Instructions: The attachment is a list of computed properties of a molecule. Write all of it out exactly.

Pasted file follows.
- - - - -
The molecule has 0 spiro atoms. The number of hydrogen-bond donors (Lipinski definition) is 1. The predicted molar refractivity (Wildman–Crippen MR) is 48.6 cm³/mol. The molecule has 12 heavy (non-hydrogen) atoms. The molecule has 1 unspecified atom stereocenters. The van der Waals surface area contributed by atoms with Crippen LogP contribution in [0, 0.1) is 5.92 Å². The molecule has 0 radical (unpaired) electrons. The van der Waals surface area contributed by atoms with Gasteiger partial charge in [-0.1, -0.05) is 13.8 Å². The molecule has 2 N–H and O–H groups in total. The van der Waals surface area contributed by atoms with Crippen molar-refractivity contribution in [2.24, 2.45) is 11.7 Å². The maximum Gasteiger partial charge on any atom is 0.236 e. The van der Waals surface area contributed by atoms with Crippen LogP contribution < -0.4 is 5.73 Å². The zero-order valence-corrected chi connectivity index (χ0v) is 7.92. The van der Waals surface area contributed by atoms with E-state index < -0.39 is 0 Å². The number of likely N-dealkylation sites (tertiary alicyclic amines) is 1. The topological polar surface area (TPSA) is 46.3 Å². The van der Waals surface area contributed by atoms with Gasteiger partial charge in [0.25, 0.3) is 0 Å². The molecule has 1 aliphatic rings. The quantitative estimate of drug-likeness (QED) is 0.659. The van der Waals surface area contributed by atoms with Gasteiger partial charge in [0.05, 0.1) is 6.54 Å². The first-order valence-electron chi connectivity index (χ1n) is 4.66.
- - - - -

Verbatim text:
The molecule has 0 spiro atoms. The number of hydrogen-bond donors (Lipinski definition) is 1. The predicted molar refractivity (Wildman–Crippen MR) is 48.6 cm³/mol. The molecule has 12 heavy (non-hydrogen) atoms. The molecule has 1 unspecified atom stereocenters. The van der Waals surface area contributed by atoms with Crippen LogP contribution in [0, 0.1) is 5.92 Å². The molecule has 0 radical (unpaired) electrons. The van der Waals surface area contributed by atoms with Gasteiger partial charge in [-0.1, -0.05) is 13.8 Å². The molecule has 2 N–H and O–H groups in total. The van der Waals surface area contributed by atoms with Crippen molar-refractivity contribution in [2.24, 2.45) is 11.7 Å². The maximum Gasteiger partial charge on any atom is 0.236 e. The van der Waals surface area contributed by atoms with Crippen LogP contribution < -0.4 is 5.73 Å². The zero-order valence-corrected chi connectivity index (χ0v) is 7.92. The van der Waals surface area contributed by atoms with E-state index < -0.39 is 0 Å². The number of likely N-dealkylation sites (tertiary alicyclic amines) is 1. The topological polar surface area (TPSA) is 46.3 Å². The van der Waals surface area contributed by atoms with Gasteiger partial charge in [0.25, 0.3) is 0 Å². The molecule has 1 aliphatic rings. The quantitative estimate of drug-likeness (QED) is 0.659. The van der Waals surface area contributed by atoms with Gasteiger partial charge in [0.05, 0.1) is 6.54 Å². The first-order valence-electron chi connectivity index (χ1n) is 4.66.